Psalm 36 - I have a message from God in my heart

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A Psalm of David.
1) I have a message from God in my heart
concerning the sinfulness of the wicked:
There is no fear of God
before their eyes.
2) In their own eyes they flatter themselves
too much to detect or hate their sin.
3) The words of their mouths are wicked and deceitful;
they fail to act wisely or do good.
4) Even on their beds they plot evil;
they commit themselves to a sinful course
and do not reject what is wrong.

5) Your love, Lord, reaches to the heavens,
your faithfulness to the skies.
6) Your righteousness is like the highest mountains,
your justice like the great deep.
You, Lord, preserve both people and animals.
7) How priceless is your unfailing love, O God!
People take refuge in the shadow of your wings.
8) They feast on the abundance of your house;
you give them drink from your river of delights.
9) For with you is the fountain of life;
in your light we see light.
10) Continue your love to those who know you,
your righteousness to the upright in heart.
11) May the foot of the proud not come against me,
nor the hand of the wicked drive me away.
12) See how the evildoers lie fallen—
thrown down, not able to rise!
Psalm 36 (NRSV*)
2nd Sunday after Epiphany, Year A
Monday of Holy Week

Many, many psalms address the problems posed by "the wicked." How is it that evildoers flourish under the reign of a justice-loving, righteous God? How are the faithful, who hope for God's provident treatment, to cope with this vexing reality?

Sometimes the problem preoccupies us. We run the risk of letting our preoccupation with "the wicked" obscure our view of, and attention to the Lord in whom we hope and trust.

Yet this psalm is evildoer-focused. "I have a message from God in my heart," and it is not about God's loving-kindness, but the sinfulness of the wicked.

In case you need it, there are some diagnostic signs to recognize the wicked:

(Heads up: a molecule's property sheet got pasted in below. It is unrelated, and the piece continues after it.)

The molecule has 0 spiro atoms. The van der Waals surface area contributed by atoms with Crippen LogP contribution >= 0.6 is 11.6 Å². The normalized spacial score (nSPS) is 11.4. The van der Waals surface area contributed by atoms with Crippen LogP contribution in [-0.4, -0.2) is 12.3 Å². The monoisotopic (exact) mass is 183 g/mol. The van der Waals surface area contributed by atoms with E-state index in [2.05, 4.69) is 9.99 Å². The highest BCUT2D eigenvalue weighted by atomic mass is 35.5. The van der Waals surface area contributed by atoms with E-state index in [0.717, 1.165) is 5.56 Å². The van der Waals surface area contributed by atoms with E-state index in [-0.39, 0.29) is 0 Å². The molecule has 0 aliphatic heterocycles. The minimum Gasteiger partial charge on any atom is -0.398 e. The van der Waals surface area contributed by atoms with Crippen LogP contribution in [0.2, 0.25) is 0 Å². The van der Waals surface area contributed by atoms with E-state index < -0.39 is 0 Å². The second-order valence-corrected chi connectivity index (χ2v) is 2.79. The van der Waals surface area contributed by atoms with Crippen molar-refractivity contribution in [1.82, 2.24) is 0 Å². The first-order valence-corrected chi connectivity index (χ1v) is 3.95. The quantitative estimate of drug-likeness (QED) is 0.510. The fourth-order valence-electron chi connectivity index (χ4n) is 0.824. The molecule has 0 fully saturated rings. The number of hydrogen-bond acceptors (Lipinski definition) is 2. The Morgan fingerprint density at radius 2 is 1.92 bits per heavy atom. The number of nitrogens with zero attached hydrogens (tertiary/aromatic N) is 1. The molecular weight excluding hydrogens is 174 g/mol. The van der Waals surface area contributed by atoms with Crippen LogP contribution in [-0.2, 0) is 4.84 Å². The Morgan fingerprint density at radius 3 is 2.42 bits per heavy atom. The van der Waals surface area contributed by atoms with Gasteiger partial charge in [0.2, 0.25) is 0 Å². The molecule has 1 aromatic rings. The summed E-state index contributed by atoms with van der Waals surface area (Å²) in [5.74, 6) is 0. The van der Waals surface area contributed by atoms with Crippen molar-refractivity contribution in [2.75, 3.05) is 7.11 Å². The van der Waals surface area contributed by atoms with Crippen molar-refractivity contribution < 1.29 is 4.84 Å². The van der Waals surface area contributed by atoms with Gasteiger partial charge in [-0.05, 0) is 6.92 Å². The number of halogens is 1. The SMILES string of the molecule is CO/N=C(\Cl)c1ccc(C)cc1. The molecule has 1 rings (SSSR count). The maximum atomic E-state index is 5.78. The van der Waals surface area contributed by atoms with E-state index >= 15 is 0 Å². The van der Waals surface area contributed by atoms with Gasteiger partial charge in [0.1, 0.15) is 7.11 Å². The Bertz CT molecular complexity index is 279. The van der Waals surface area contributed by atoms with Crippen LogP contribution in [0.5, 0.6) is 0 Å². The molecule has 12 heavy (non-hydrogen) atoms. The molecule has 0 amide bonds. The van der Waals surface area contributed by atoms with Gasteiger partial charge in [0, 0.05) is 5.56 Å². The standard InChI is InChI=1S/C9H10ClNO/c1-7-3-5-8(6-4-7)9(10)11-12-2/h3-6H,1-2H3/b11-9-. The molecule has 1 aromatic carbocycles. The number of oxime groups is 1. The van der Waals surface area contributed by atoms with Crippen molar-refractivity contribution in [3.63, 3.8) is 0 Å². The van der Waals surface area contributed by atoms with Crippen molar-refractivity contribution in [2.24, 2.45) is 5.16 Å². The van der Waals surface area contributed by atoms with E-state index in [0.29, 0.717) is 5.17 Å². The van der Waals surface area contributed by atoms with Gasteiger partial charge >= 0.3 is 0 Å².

• They do not see fear of God (neither for themselves or in others);
  • They flatter themselves, so they cannot hate or even see their sin;
  • They lie and deceive;
  • They commit their time to plotting evil;
  • They show no wisdom, and do not spend their days doing good.

Perhaps you can think of someone who fits this description. We may even recognize ourselves, at least at some times and in some particulars.

While we may fantasize about being in the clouds with God's glory, our reality too often means that evil is one of our major concerns. Even if we could, we are not called to ignore evil, rather to not succumb to it, to not encourage or enable it.

Evil is dangerous, for its contagious quality, coupled with our own lack of care to prevent infection. We have a seemingly boundless capacity to deceive ourselves that we are in the right, and that we will not be affected by contact with wickedness. Yet how often it is that our opposition to "the wicked" leads us into sin, and it matters little whether our fall is sudden, or a gradual slide. The result is calamitous.

So the "message from God in my heart, concerning the sinfulness of the wicked" seems to be less-focused on the wicked, than a preventive measure directed at those at-risk, i.e. you and me.

How priceless is your unfailing love, O God! The one who protects both people and animals, the one who offers refuge to those in need, who provides abundantly, who is light and life, offers us a way past evil.

Let not the hand of the wicked drive me away, and continue your love to those who know you, my righteous Lord.

Credits:
Johannes Gossner, Philipp Friedrich Pöschel, The heart of man - either a temple of God, or a habitation of Satan - represented in ten emblematical figures, calculated to awaken and promote a Christian disposition. Harrisburg, PA: Lutz & Scheffer, 1851. Public domain (CC0 1.0).
* New Revised Standard Version Bible (NRSV), copyright © 1989 the Division of Christian Education of the National Council of the Churches of Christ in the United States of America. Used by permission. All rights reserved.

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